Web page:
My beef is with the practice of directing people to ACP as if it were an advocacy group, as if it does attend to the issues of the day. And it's not just at SC where it happens. It has even been suggested others should put aside their advocacy that may be contentious (MHL, for example) so as to allow them clear air to establish themselves.

A noble pursuit ACP may be, but being realistic there's little chance of them being elected any time soon so the only real immediate (and perhaps long term) value of the ACP is being an authoritative voice for cycling advocacy.

Their "silence" seems like a squandered opportunity to me, but given their invisibility suggesting people's cycling problems can be rectified by joining ACP is just insulting. Nevertheless, I agree, it would be great if ACP can be made to work, but if it doesn't, it would be better to have gained a great advocacy group than a great social club.

I did noticed on the ACP's @icycleivote tweet a couple of weeks ago they were focusing on getting the numbers up for the Victorian elections which are coming up at the end of the year.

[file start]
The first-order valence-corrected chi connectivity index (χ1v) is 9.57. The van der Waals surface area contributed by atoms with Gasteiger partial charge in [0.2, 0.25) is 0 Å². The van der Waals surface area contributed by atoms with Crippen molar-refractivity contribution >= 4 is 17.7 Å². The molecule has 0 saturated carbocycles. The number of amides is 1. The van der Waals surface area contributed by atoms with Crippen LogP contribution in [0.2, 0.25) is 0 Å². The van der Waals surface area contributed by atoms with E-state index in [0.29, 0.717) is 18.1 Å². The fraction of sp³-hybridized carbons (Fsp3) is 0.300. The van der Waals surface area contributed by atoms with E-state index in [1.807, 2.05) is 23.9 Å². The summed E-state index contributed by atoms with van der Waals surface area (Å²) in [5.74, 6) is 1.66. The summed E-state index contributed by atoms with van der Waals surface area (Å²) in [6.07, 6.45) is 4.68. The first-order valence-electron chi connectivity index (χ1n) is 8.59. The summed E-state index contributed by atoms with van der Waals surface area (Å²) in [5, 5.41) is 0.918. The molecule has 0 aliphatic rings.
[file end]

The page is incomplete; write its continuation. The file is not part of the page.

They need more than 500 members to become a party in Vic but they do need more for contingency.

I think that it is better to lobby established parties. The Greens already are very pro-cycling eg this article http://greens.org.au/magazine/vic/janet-rice-bike 

One doesn't exclude the other.  You can both lobby the Greens and join ACP.  (Vote early vote often)

Since you asked: :-)

It has been an exciting and busy almost 9 months since we began this journey as the world's first cyclist/cycling party. The fact that we have succeeded this far will have surprised many.